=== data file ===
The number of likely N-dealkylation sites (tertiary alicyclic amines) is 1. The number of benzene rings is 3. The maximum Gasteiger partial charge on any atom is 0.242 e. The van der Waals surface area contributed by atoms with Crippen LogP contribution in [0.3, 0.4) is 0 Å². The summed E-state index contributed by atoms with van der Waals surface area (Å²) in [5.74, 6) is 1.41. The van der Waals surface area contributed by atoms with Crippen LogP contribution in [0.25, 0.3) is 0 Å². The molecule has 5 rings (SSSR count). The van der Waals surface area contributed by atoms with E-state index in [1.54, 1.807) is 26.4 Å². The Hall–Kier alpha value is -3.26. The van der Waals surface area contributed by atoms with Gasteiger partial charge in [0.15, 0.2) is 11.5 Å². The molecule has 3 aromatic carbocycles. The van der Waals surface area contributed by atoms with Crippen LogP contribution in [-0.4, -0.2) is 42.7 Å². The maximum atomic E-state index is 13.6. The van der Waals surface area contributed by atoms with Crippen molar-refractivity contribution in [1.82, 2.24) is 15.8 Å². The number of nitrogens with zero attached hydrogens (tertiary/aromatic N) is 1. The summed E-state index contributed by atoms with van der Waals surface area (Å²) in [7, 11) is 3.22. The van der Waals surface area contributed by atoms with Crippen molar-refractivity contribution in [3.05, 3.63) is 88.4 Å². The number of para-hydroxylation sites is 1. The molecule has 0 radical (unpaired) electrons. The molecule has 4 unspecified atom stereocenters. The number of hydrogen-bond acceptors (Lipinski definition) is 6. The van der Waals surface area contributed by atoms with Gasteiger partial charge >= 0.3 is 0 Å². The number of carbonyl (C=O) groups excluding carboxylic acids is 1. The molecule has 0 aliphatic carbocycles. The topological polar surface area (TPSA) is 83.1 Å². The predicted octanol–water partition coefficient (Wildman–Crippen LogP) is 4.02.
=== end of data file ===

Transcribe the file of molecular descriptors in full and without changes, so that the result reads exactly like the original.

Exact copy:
The number of likely N-dealkylation sites (tertiary alicyclic amines) is 1. The number of benzene rings is 3. The maximum Gasteiger partial charge on any atom is 0.242 e. The van der Waals surface area contributed by atoms with Crippen LogP contribution in [0.3, 0.4) is 0 Å². The summed E-state index contributed by atoms with van der Waals surface area (Å²) in [5.74, 6) is 1.41. The van der Waals surface area contributed by atoms with Crippen LogP contribution in [0.25, 0.3) is 0 Å². The molecule has 5 rings (SSSR count). The van der Waals surface area contributed by atoms with E-state index in [1.54, 1.807) is 26.4 Å². The Hall–Kier alpha value is -3.26. The van der Waals surface area contributed by atoms with Gasteiger partial charge in [0.15, 0.2) is 11.5 Å². The molecule has 3 aromatic carbocycles. The van der Waals surface area contributed by atoms with Crippen LogP contribution in [-0.4, -0.2) is 42.7 Å². The maximum atomic E-state index is 13.6. The van der Waals surface area contributed by atoms with Crippen molar-refractivity contribution in [1.82, 2.24) is 15.8 Å². The number of nitrogens with zero attached hydrogens (tertiary/aromatic N) is 1. The summed E-state index contributed by atoms with van der Waals surface area (Å²) in [7, 11) is 3.22. The van der Waals surface area contributed by atoms with Crippen molar-refractivity contribution in [3.05, 3.63) is 88.4 Å². The number of para-hydroxylation sites is 1. The molecule has 0 radical (unpaired) electrons. The molecule has 4 unspecified atom stereocenters. The number of hydrogen-bond acceptors (Lipinski definition) is 6. The van der Waals surface area contributed by atoms with Gasteiger partial charge >= 0.3 is 0 Å². The number of carbonyl (C=O) groups excluding carboxylic acids is 1. The molecule has 0 aliphatic carbocycles. The topological polar surface area (TPSA) is 83.1 Å². The predicted octanol–water partition coefficient (Wildman–Crippen LogP) is 4.02.